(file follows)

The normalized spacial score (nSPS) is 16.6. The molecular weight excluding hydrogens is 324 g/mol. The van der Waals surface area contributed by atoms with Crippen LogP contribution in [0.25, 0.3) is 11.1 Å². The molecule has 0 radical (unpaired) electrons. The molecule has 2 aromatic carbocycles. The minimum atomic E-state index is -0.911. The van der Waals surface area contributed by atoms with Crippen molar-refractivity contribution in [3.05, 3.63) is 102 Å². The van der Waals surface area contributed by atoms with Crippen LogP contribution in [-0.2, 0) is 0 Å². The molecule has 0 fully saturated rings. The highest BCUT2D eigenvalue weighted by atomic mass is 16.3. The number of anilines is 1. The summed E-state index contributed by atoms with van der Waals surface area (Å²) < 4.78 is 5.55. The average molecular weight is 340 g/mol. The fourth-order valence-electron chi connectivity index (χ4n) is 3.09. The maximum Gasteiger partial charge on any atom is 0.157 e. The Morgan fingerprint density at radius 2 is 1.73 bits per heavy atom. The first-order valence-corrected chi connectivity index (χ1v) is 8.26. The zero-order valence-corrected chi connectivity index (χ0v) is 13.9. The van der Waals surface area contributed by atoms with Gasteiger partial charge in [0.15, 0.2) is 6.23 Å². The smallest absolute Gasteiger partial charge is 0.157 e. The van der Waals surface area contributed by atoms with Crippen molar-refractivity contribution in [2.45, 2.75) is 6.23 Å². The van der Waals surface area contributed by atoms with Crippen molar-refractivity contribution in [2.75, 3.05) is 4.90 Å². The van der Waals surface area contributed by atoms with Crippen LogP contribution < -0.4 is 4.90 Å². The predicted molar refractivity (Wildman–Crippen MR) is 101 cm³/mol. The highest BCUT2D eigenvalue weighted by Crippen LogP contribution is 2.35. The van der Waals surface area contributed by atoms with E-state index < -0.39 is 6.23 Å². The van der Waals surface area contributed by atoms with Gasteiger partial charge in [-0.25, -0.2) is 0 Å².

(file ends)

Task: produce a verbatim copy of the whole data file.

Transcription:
The normalized spacial score (nSPS) is 16.6. The molecular weight excluding hydrogens is 324 g/mol. The van der Waals surface area contributed by atoms with Crippen LogP contribution in [0.25, 0.3) is 11.1 Å². The molecule has 0 radical (unpaired) electrons. The molecule has 2 aromatic carbocycles. The minimum atomic E-state index is -0.911. The van der Waals surface area contributed by atoms with Crippen molar-refractivity contribution in [3.05, 3.63) is 102 Å². The van der Waals surface area contributed by atoms with Crippen LogP contribution in [-0.2, 0) is 0 Å². The molecule has 0 fully saturated rings. The highest BCUT2D eigenvalue weighted by atomic mass is 16.3. The number of anilines is 1. The summed E-state index contributed by atoms with van der Waals surface area (Å²) < 4.78 is 5.55. The average molecular weight is 340 g/mol. The fourth-order valence-electron chi connectivity index (χ4n) is 3.09. The maximum Gasteiger partial charge on any atom is 0.157 e. The Morgan fingerprint density at radius 2 is 1.73 bits per heavy atom. The first-order valence-corrected chi connectivity index (χ1v) is 8.26. The zero-order valence-corrected chi connectivity index (χ0v) is 13.9. The van der Waals surface area contributed by atoms with Gasteiger partial charge in [0.15, 0.2) is 6.23 Å². The smallest absolute Gasteiger partial charge is 0.157 e. The van der Waals surface area contributed by atoms with Crippen molar-refractivity contribution in [2.45, 2.75) is 6.23 Å². The van der Waals surface area contributed by atoms with Crippen molar-refractivity contribution in [2.75, 3.05) is 4.90 Å². The van der Waals surface area contributed by atoms with Crippen LogP contribution < -0.4 is 4.90 Å². The predicted molar refractivity (Wildman–Crippen MR) is 101 cm³/mol. The highest BCUT2D eigenvalue weighted by Crippen LogP contribution is 2.35. The van der Waals surface area contributed by atoms with E-state index < -0.39 is 6.23 Å². The van der Waals surface area contributed by atoms with Gasteiger partial charge in [-0.25, -0.2) is 0 Å².